Sweat is a liquid that is made by the skin when the body is hot. Sweat is made in sweat glands under the surface of the skin, and it comes out of tiny holes in the skin called pores. Sweat is mostly water, but it also contains some salts.
The body makes sweat to cool itself down. The sweat takes the heat from the body when it evaporates (turns to gas).
Some people think sweat makes a person smell bad. Many people use special sprays to stop this from happening. Deodorants hide the odor of sweat. Anti-perspirants stop the body from sweating.
The sweat glands in our skin contains two different groups of sweat glands: apocrine sweat glands and merocrine sweat glands.
Perspiration, or sweat, is your body's way of cooling itself, whether that extra heat comes from hardworking muscles or from overstimulated nerves. The average person has over 4 million sweat glands in their skin. Sweat glands are distributed over the entire body, except for the lips, nipples and external genitalorgans. The sweat gland is in the layer of skin called the dermis along with other "equipment," such as nerve endings, hair follicles and so on.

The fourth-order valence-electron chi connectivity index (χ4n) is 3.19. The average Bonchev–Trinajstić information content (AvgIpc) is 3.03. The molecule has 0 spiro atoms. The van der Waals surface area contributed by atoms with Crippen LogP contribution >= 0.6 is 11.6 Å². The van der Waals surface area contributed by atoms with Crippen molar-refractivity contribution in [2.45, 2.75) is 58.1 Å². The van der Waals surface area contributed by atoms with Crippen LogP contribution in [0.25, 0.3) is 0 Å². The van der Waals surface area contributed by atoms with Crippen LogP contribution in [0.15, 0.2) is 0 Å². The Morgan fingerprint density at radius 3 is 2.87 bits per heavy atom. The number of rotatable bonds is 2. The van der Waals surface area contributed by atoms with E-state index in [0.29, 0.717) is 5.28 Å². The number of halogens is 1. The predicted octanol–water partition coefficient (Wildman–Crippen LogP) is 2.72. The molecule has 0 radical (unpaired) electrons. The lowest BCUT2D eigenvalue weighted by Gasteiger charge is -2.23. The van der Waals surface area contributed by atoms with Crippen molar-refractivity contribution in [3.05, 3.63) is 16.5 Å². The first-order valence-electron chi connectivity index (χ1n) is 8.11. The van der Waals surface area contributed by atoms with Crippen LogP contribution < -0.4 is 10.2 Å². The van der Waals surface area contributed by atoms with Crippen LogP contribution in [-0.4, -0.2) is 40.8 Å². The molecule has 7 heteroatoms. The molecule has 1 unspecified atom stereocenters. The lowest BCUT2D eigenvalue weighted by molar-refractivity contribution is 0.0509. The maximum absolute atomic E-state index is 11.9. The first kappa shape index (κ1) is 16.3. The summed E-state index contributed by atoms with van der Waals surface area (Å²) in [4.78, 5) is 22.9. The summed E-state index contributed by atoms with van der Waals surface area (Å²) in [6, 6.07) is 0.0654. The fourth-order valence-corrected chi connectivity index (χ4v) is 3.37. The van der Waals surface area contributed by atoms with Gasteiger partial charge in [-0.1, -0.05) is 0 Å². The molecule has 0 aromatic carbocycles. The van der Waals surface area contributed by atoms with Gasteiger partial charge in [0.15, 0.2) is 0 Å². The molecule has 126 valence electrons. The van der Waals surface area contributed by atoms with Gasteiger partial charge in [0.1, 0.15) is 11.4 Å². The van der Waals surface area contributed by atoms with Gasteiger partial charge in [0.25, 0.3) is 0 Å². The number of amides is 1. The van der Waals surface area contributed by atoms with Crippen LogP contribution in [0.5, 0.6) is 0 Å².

The sweat gland is a long, coiled, hollow tube of cells. The coiled part in the dermis is where sweat is made, and the long part is a duct that connects the gland to the opening or pore on the skins's outer surface. Nerve cells from the sympathetic nervous system are connected to the sweat glands. There are two types of sweat glands:
Eccrine - the most numerous type that are found all over the body, particularly on the palms of the hands, soles of the feet and forehead. They are smaller, are active from birth, and they produce a sweat with no proteins.
Apocrine - the ones in the armpits (axilla) and the anal-genital area. They are larger than eccrine glands and they normally end in hairs rather than pores. Also, they do not do anything until puberty.